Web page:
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The Freedom Collection includes important documents and artifacts from major freedom movements, which will be displayed for public viewing at the George W. Bush Presidential Center and made available to researchers and scholars studying these movements. For information about the documentary archive, please contact us.

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“House church” Christians – those who worship in private homes because their churches are not recognized by the government – are often imprisoned for their unauthorized beliefs and activities. These prisoners are typically denied access to religious materials including the Bible. In response to this ban on sacred Scripture, a group of imprisoned believers transcribed each book of the Bible by hand into notebooks and circulated them within the prison. On November 1, 2011, a group of exiled house church Christians presented President and Mrs. Bush with these Bible pages for inclusion in the Freedom Collection. The pages in this notebook comprise the Book of Revelation.

Image provided courtesy of the George W. Bush Presidential Library and Museum 

Oscar Elias Biscet is a physician and a prominent advocate for human rights and democracy in Cuba. Dr. Biscet was among 75 dissidents arrested during the Black Spring crackdown in 2003. In a summary judgment for crimes against state security, he was sentenced to twenty-five years in prison. While being held in solitary confinement in a tiny cell, Dr. Biscet created this message on a handkerchief, which was smuggled out of prison. The illustrations at the bottom of the handkerchief include a drawing of the Cuban flag, a reference to the Group of 75 political prisoners arrested in the crackdown, and an image of a noose crossed out to protest the death penalty.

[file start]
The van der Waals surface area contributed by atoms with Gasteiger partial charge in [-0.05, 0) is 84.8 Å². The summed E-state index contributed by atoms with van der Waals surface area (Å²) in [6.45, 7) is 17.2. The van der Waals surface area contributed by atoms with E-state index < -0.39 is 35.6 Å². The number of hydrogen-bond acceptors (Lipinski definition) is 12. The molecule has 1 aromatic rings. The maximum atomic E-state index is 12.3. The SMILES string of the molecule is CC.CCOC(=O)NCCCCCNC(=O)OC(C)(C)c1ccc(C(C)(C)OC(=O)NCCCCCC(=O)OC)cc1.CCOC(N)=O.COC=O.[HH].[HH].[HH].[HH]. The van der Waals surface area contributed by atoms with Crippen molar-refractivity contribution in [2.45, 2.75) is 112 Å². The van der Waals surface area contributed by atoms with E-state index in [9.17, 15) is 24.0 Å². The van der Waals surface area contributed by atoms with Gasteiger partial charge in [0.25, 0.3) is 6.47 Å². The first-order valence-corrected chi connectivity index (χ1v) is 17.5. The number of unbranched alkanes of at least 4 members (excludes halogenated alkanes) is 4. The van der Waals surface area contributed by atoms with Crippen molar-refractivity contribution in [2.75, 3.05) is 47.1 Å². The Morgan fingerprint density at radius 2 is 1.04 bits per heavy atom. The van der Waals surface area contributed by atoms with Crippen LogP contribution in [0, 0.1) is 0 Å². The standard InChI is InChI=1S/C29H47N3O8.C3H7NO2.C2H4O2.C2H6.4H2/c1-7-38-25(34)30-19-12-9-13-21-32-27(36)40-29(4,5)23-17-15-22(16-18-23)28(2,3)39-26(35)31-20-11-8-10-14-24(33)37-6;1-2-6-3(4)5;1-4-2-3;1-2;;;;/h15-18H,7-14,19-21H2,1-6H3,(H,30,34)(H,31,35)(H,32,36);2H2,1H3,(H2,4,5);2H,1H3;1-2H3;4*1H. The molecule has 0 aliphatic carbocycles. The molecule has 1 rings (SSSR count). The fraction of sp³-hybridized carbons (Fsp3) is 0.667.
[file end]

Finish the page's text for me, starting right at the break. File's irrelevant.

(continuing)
He was released from prison in March 2011, after serving almost twelve years under harsh conditions. Dr. Biscet continues...Read More +

In January 2009 President Bush received this poem written by Dr. Oscar Elias Biscet, then perhaps Cuba’s best-known prisoner of conscience. The poem was written on a handkerchief and smuggled out of prison and out of Cuba. In the poem Dr. Biscet honors President and Mrs. Bush for their work on behalf of freedom in Cuba and around the world.

Oscar Elias Biscet is a physician and a prominent advocate for human rights and democracy in Cuba. He was released from prison in March 2011 after serving almost twelve years under harsh conditions for having organized peaceful political protests.

In 2007 President Bush awarded Dr. Biscet the Presidential Medal of Freedom. The award was accepted on Dr. Biscet’s behalf by his...Read More +

In 1977, a group of Czechoslovak dissidents drafted and published the Charter 77 manifesto, which called on the communist government to respect human rights. Charter 77 was inspired in part by the 1975 Helsinki Accords, an international treaty signed by the United States, Canada and most European countries. The Helsinki Accords committed governments to guaranteeing basic human rights, such as freedom of speech, conscience, and assembly. But in Czechoslovakia and other communist states, these rights were routinely denied.

“The freedoms and rights of the people guaranteed by these pacts are important factors of civilization for which, throughout history, many progressive forces have been striving and their enactment can be of great assistance to the humanistic...Read More +

In 2007, President Bush awarded the Presidential Medal of Freedom to Dr. Oscar Elias Biscet for his dedicated work advocating for human rights, freedom, and democracy in Cuba. At the time, Dr. Biscet was serving a harsh prison sentence in Havana for his activism. The medal was accepted by his children and directors of the Lawton Foundation for Human Rights, which Dr. Biscet founded.

The Presidential Medal of Freedom is the highest civilian honor that a president may bestow. Dr. Biscet has been recognized worldwide for his peaceful and passionate opposition to the abuses of the Cuban government.

Despite his release from prison in 2011, Dr. Biscet has pledged not to allow the medal to enter Cuba until the country is free. The medal has been entrusted to the Freedom...Read More +

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